When our ambassador and my colleague Lord Triesman followed up with the Iranian authorities on Monday 26 March, we were provided with new, and—I quote—"corrected" grid co-ordinates by the Iranian side, which now showed the incident as having taken place in Iranian waters. As I made clear to Foreign Minister Mottaki when I spoke to him yesterday, we find it impossible to believe, given the seriousness of the incident, that the Iranians could have made such a mistake with the original co-ordinates, which, after all, they gave us over several days.

There has inevitably been much international interest in the situation, particularly given our personnel's role in a multinational force operating under a UN mandate. I have spoken to a number of international partners, including the American Secretary of State Rice, the Turkish Prime Minister Erdogan and the Saudi Foreign Minister, Prince Saud. We have also been keeping other key international partners informed, and I am pleased to be able to tell the House that many of them have chosen to lobby the Iranians or to make statements of support. I am particularly grateful to my colleague Hoshyar Zebari, the Iraqi Foreign Minister, who has confirmed publicly that the incident took place in Iraqi waters, and called for the personnel, who are acting in Iraq's interests, to be released.

The Iranians have assured us that all our personnel are being treated well. We will hold them to that commitment and continue to press for immediate release. They have also assured us that there is no linkage between this issue and other issues—bilateral, regional or international—which I welcome. However, I regret to say that the Iranian authorities have so far failed to meet any of our demands or to respond to our desire to resolve this issue quickly and quietly through behind-the-scenes diplomacy.

That is why we have today chosen to respond to parliamentary and public demand for more information about the original incident, and to get on the public record both our and the Iranian accounts, to demonstrate the clarity of our position and the force of the Prime Minister's words on Sunday 25 March when he said:

"there is no doubt at all that these people were taken from a boat in Iraqi waters. It is simply not true that they went into Iranian territorial waters, and I hope the Iranian Government understands how fundamental an issue this is for us. We have certainly sent the message back to them very clearly indeed. They should not be under any doubt at all about how seriously we regard this act, which is unjustified and wrong."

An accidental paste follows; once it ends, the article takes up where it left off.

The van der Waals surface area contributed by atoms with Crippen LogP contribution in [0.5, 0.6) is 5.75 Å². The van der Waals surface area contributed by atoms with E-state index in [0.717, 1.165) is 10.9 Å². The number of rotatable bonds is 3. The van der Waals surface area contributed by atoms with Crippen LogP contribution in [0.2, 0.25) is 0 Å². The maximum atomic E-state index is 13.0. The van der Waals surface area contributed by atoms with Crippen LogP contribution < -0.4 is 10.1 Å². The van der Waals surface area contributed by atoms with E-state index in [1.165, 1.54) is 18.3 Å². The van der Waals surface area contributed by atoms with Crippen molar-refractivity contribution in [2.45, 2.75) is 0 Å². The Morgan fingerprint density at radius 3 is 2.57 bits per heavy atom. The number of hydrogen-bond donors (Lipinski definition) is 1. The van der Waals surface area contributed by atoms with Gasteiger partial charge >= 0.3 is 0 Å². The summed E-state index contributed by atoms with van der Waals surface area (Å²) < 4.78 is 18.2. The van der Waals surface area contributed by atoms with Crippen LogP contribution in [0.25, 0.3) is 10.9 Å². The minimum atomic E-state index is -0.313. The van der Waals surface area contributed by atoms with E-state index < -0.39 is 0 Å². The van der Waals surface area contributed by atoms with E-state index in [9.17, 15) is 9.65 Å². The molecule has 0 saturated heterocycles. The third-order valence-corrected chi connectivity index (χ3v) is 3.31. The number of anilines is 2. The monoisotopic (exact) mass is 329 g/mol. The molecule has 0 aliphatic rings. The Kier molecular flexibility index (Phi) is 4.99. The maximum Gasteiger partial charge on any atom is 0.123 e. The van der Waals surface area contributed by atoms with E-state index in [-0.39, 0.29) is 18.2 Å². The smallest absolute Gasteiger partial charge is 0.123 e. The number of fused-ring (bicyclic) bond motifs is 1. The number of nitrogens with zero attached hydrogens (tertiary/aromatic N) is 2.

The House might also be aware that, even if the Iranian Government mistakenly believed that our vessels had been in Iranian waters, under international law warships have sovereign immunity in the territorial sea of other states. The very most that Iran would have been entitled to do, if it considered that our boats were breaching the rules on innocent passage, would have been to require the ship to leave its territorial waters immediately.

We will continue to pursue vigorously our diplomatic efforts with the Iranians to press for the immediate release of our personnel and equipment. As Members of the House will appreciate, with sensitive issues such as these—as with the recent Ethiopian case—getting the balance right between private, but robust, diplomacy and meeting the House's and the public's justified demand for reliable information is a difficult judgment. I am very grateful for the support that the foreign affairs spokesmen of other parties, you, Mr. Speaker, and others in the House have given us over the past few days, and I hope that that will continue.

As the Prime Minister indicated yesterday, however, we are now in a new phase of diplomatic activity. That is why the Ministry of Defence has today released details of the incident, and why I have concluded that we need to focus all our bilateral efforts during this phase on the resolution of the issue. We will, therefore, be imposing a freeze on all other official bilateral business with Iran until the situation is resolved. We will keep other aspects of our policy towards Iran under close review and continue to proceed carefully. But no one should be in any doubt about the seriousness with which we regard these events.


Fenton Robb
Posted on 29 Mar 2007 3:17 pm (Report this annotation)

It is noteworthy that no one asked the Foreign Secretary if the good offices of Red Cross/Red Crescent had been called upon to ensure that the prisoners are being treated according to International Humanitarian Law. Why not?